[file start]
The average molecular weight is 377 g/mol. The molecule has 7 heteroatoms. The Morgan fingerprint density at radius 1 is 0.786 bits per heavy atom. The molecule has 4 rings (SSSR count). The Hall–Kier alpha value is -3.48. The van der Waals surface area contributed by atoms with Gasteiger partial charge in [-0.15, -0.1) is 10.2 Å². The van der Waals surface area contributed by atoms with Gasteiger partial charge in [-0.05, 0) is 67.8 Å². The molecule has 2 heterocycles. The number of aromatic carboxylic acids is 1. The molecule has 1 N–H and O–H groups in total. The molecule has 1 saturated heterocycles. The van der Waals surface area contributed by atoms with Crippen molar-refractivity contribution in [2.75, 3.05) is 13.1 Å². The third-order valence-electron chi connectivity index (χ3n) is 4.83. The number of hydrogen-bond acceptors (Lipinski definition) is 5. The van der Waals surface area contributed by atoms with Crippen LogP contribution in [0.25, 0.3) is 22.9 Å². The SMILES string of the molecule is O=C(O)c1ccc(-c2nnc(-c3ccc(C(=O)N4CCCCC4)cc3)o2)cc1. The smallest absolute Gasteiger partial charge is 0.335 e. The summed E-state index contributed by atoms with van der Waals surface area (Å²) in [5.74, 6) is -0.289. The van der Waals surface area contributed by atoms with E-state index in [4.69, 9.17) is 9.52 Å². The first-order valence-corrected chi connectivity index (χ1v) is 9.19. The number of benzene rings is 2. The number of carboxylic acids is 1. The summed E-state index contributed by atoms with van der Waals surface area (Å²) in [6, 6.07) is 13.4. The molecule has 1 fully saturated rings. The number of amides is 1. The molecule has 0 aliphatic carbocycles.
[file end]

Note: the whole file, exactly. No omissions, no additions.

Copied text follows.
The average molecular weight is 377 g/mol. The molecule has 7 heteroatoms. The Morgan fingerprint density at radius 1 is 0.786 bits per heavy atom. The molecule has 4 rings (SSSR count). The Hall–Kier alpha value is -3.48. The van der Waals surface area contributed by atoms with Gasteiger partial charge in [-0.15, -0.1) is 10.2 Å². The van der Waals surface area contributed by atoms with Gasteiger partial charge in [-0.05, 0) is 67.8 Å². The molecule has 2 heterocycles. The number of aromatic carboxylic acids is 1. The molecule has 1 N–H and O–H groups in total. The molecule has 1 saturated heterocycles. The van der Waals surface area contributed by atoms with Crippen molar-refractivity contribution in [2.75, 3.05) is 13.1 Å². The third-order valence-electron chi connectivity index (χ3n) is 4.83. The number of hydrogen-bond acceptors (Lipinski definition) is 5. The van der Waals surface area contributed by atoms with Crippen LogP contribution in [0.25, 0.3) is 22.9 Å². The SMILES string of the molecule is O=C(O)c1ccc(-c2nnc(-c3ccc(C(=O)N4CCCCC4)cc3)o2)cc1. The smallest absolute Gasteiger partial charge is 0.335 e. The summed E-state index contributed by atoms with van der Waals surface area (Å²) in [5.74, 6) is -0.289. The van der Waals surface area contributed by atoms with E-state index in [4.69, 9.17) is 9.52 Å². The first-order valence-corrected chi connectivity index (χ1v) is 9.19. The number of benzene rings is 2. The number of carboxylic acids is 1. The summed E-state index contributed by atoms with van der Waals surface area (Å²) in [6, 6.07) is 13.4. The molecule has 1 fully saturated rings. The number of amides is 1. The molecule has 0 aliphatic carbocycles.